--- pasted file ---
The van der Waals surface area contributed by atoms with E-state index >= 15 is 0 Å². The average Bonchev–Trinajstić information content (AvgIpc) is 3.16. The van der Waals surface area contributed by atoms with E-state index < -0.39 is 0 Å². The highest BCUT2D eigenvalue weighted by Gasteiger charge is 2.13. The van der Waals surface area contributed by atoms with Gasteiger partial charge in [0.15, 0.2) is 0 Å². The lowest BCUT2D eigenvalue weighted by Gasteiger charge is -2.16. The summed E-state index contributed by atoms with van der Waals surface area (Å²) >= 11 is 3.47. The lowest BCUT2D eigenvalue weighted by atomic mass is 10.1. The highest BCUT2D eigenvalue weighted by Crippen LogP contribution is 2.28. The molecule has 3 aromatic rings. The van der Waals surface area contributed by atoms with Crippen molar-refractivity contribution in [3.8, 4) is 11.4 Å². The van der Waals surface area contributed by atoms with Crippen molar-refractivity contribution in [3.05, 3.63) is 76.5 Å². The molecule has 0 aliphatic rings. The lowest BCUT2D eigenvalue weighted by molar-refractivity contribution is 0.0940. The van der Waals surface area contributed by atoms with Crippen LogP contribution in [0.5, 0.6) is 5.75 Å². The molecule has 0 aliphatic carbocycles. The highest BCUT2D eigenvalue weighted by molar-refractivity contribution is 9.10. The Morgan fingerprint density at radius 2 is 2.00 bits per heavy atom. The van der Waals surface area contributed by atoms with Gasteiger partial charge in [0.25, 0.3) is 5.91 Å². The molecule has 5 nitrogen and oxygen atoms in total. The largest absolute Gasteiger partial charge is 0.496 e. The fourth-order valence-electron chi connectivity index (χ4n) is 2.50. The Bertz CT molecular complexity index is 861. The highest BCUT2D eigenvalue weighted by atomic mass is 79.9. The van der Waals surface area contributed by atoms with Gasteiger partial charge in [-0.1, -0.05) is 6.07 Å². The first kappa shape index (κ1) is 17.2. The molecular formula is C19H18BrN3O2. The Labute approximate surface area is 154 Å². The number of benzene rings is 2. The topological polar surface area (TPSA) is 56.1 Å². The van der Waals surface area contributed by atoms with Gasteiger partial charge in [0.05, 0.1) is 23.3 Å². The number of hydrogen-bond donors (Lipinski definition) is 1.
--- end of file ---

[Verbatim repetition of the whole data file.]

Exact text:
The van der Waals surface area contributed by atoms with E-state index >= 15 is 0 Å². The average Bonchev–Trinajstić information content (AvgIpc) is 3.16. The van der Waals surface area contributed by atoms with E-state index < -0.39 is 0 Å². The highest BCUT2D eigenvalue weighted by Gasteiger charge is 2.13. The van der Waals surface area contributed by atoms with Gasteiger partial charge in [0.15, 0.2) is 0 Å². The lowest BCUT2D eigenvalue weighted by Gasteiger charge is -2.16. The summed E-state index contributed by atoms with van der Waals surface area (Å²) >= 11 is 3.47. The lowest BCUT2D eigenvalue weighted by atomic mass is 10.1. The highest BCUT2D eigenvalue weighted by Crippen LogP contribution is 2.28. The molecule has 3 aromatic rings. The van der Waals surface area contributed by atoms with Crippen molar-refractivity contribution in [3.8, 4) is 11.4 Å². The van der Waals surface area contributed by atoms with Crippen molar-refractivity contribution in [3.05, 3.63) is 76.5 Å². The molecule has 0 aliphatic rings. The lowest BCUT2D eigenvalue weighted by molar-refractivity contribution is 0.0940. The van der Waals surface area contributed by atoms with Crippen LogP contribution in [0.5, 0.6) is 5.75 Å². The molecule has 0 aliphatic carbocycles. The highest BCUT2D eigenvalue weighted by molar-refractivity contribution is 9.10. The Morgan fingerprint density at radius 2 is 2.00 bits per heavy atom. The van der Waals surface area contributed by atoms with Gasteiger partial charge in [0.25, 0.3) is 5.91 Å². The molecule has 5 nitrogen and oxygen atoms in total. The largest absolute Gasteiger partial charge is 0.496 e. The fourth-order valence-electron chi connectivity index (χ4n) is 2.50. The Bertz CT molecular complexity index is 861. The highest BCUT2D eigenvalue weighted by atomic mass is 79.9. The van der Waals surface area contributed by atoms with Gasteiger partial charge in [-0.1, -0.05) is 6.07 Å². The first kappa shape index (κ1) is 17.2. The molecular formula is C19H18BrN3O2. The Labute approximate surface area is 154 Å². The number of benzene rings is 2. The topological polar surface area (TPSA) is 56.1 Å². The van der Waals surface area contributed by atoms with Gasteiger partial charge in [0.05, 0.1) is 23.3 Å². The number of hydrogen-bond donors (Lipinski definition) is 1.